Josh Bell
Jul 01 2019 . 5 min read
cannabis-cinema-the-blueberry-farmer-

Cannabis Cinema: The Blueberry Farmer

Cannabis Cinema: The Blueberry Farmer

The fruits of his labor make him everyone’s favorite felon

The fruits of his labor make him everyone’s favorite felon

“I knew immediately that man had a story that needed to be told,” says Valerie Whitcomb of her first encounter with Bernie Ellis, the subject of her documentary feature The Blueberry Farmer. The Tennessee-based musician and filmmaker had never made a feature film before, but when she heard Ellis speak at a meeting of the progressive Indivisible movement in 2016, she decided immediately that she had to get him on camera.

Ellis had garnered some local press when his farm outside Nashville was raided by police in 2002, and later when he was sentenced to time in a federal halfway house, all for growing cannabis plants he used for his own medical needs and to help people suffering from AIDS, cancer, and other illnesses.

Ellis had lived on the farm for decades, throughout his career as an epidemiologist, studying the AIDS epidemic, substance abuse and other public health issues, often pioneering programs to combat those problems at the state and federal levels. Providing cannabis to those in need was an extension of his work improving public health, but the 2002 raid put an end to that, setting off years of struggle in which Ellis had his career, his freedom, and parts of his land taken away.

“He was a graduate from Vanderbilt, he was an epidemiologist with the CDC, and he was making good money every year,” Whitcomb explains. “And then he went from that to literally nothing. Can’t find a job, lost his career entirely, and on food stamps because he’s literally hungry.”

Ellis returned to his farm after serving his sentence, and he shifted his focus to the blueberries and other fruits he’d been growing as a side project, building a new small business delivering produce to local restaurants and offering visitors the chance to pick their own berries on his farm. Whitcomb’s film finds Ellis upbeat and optimistic, even as he recounts the years-long ordeal of his legal case. The bearded, gregarious Ellis sits on a porch swing or stands next to his crops, the very image of the rural farmer. “Bernie’s personality is great for stuff like this because he’s a talker,” Whitcomb says. “All I had to do was turn on the camera, and let’s go.”

It’s easy to sympathize with Ellis, and it’s also easy to admire him for the patience and fortitude he demonstrated as his case dragged on for years. Instead of carrying around anger or bitterness, Ellis channeled his frustration into activism, and Whitcomb’s film shows him advocating for medical cannabis (which remains illegal in Tennessee), speaking at political rallies and petitioning for the return of his voting rights (which he lost when he was convicted of a felony).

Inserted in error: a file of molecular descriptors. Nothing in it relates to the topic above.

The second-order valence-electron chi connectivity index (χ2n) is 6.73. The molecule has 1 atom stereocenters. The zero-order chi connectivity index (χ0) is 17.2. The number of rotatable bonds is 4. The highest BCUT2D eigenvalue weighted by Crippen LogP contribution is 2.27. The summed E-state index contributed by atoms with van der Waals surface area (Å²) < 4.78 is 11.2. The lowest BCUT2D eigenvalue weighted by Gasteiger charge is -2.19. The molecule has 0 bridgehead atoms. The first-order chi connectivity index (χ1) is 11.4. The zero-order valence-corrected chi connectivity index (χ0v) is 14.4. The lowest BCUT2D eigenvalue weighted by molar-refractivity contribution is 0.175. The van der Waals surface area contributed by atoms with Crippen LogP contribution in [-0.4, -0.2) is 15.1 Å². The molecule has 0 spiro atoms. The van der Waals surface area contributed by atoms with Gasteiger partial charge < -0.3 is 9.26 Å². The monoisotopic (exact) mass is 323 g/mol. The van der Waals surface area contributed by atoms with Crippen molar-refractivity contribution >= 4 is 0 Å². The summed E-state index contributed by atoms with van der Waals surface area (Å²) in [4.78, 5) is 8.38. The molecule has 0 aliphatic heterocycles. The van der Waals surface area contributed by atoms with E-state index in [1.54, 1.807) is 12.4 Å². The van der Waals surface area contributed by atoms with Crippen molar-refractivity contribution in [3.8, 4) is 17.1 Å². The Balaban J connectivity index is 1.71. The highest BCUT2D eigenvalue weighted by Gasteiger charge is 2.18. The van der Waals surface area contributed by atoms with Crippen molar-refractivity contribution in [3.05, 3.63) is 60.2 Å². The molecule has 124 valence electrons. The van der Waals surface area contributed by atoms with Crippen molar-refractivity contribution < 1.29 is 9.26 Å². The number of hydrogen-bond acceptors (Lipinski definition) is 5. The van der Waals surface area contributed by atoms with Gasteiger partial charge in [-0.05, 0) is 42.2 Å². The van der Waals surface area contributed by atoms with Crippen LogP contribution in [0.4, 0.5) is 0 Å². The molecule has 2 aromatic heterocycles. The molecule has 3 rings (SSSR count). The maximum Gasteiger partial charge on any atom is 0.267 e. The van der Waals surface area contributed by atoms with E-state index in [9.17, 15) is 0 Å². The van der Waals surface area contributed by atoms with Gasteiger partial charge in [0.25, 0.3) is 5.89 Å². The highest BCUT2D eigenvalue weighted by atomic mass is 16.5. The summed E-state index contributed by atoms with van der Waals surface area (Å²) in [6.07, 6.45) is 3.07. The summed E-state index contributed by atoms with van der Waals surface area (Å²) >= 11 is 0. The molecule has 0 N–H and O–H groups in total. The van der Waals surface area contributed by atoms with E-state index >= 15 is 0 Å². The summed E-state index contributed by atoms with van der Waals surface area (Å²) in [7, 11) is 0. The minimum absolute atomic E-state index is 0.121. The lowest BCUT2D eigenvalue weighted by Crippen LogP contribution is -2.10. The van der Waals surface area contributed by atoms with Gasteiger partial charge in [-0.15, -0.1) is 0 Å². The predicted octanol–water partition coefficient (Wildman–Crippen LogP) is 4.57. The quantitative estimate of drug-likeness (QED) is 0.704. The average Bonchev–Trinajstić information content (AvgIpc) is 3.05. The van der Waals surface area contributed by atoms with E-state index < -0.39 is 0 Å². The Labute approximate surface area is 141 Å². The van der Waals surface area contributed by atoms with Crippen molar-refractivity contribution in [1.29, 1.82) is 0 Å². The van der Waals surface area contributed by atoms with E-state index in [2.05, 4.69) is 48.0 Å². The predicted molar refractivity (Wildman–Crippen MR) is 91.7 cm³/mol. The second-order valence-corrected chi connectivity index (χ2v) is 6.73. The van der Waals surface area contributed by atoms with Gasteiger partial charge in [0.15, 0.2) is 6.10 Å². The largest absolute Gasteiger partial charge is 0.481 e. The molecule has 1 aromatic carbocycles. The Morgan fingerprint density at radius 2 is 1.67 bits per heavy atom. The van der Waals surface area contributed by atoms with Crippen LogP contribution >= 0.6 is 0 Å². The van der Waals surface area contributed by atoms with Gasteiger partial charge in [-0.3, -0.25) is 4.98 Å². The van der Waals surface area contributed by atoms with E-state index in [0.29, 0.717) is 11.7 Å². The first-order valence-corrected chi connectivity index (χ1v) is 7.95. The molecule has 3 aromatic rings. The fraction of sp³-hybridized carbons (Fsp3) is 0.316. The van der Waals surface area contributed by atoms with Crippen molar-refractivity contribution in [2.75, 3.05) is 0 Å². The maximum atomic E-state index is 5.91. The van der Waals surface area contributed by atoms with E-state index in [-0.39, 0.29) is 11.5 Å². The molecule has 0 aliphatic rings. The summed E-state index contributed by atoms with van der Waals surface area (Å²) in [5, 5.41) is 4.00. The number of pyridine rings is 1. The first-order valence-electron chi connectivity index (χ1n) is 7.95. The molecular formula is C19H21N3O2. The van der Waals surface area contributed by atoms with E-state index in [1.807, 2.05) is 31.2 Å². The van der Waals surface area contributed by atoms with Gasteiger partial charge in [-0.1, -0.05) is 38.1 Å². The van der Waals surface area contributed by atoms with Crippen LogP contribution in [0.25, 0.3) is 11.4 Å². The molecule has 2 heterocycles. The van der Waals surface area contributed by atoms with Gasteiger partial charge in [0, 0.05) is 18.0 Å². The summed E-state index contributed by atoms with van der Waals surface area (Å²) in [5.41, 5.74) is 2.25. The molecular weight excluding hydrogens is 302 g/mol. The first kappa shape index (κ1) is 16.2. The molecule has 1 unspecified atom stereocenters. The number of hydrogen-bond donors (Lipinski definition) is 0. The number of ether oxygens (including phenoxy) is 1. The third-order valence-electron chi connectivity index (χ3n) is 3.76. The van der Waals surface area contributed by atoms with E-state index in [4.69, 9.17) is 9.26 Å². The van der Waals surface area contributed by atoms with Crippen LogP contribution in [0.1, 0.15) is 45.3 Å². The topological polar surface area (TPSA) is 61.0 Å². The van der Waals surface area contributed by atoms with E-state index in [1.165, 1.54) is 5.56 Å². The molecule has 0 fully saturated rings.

“He has very strong political beliefs. I admire that about him,” Whitcomb says. “He’s right down the line with what he believes, and he doesn’t have any qualms about walking the walk.”

Ellis’ story has only gotten timelier since Whitcomb started working on her film, and she hopes that the movie can inspire more activism and lead to real progress. “When we started this, the conversation really about cannabis was not going on in the country,” she says. “It was just at the start of the line.” Now, laws continue to change, and The Blueberry Farmer is one of many documentary films and series that explore the history and culture of cannabis. “I wanted to tell [Bernie’s] story because I wanted people to see what was happening to an individual—using one person as an example of how screwed up our drug laws are,” Whitcomb says.

Whitcomb raised more than $8,000 on Kickstarter to fund The Blueberry Farmer, and the movie has played in a handful of film festivals so far, as well as at private screenings. “I was very honored that so many people stepped up, some in a big way, and really got behind the project,” Whitcomb says. “I'd like to continue to push The Blueberry Farmer as far as it can go. That’s my main goal, for people to see it, and maybe take something away from it about the subject.”

Although the movie explores the idea of Ellis running for office, Whitcomb says that he’s dropped that plan. “He’s slowing down a little bit, and I think he’s thinking about his retirement, because it’s an awful lot of work that he does out there,” she explains.

Ellis’ efforts to influence medical marijuana laws in Tennessee also ultimately stalled, at least for now. “[Bernie] had a whole plan mapped out, and he had a legislator that was working with him to write the legislation,” Whitcomb says, but that bill was just one of several that have failed to move forward in Tennessee. “They’re not going to do recreational around here for a long time,” Whitcomb scoffs. “You talk about the Bible Belt—this is the buckle.”

In the meantime, though, The Blueberry Farmer continues to reach new audiences, and Ellis continues to work on his farm. Whitcomb hopes for a hometown screening at the Nashville Film Festival in October, and the movie is already an official selection of the online Hollyweed Film Festival, whose top prize is the chance to smoke a joint with Tommy Chong. “If I win that, I’ll send Bernie,” Whitcomb laughs. “He would enjoy that.” 

The Blueberry Farmer is available on DVD and digital download via theblueberryfarmer.com.

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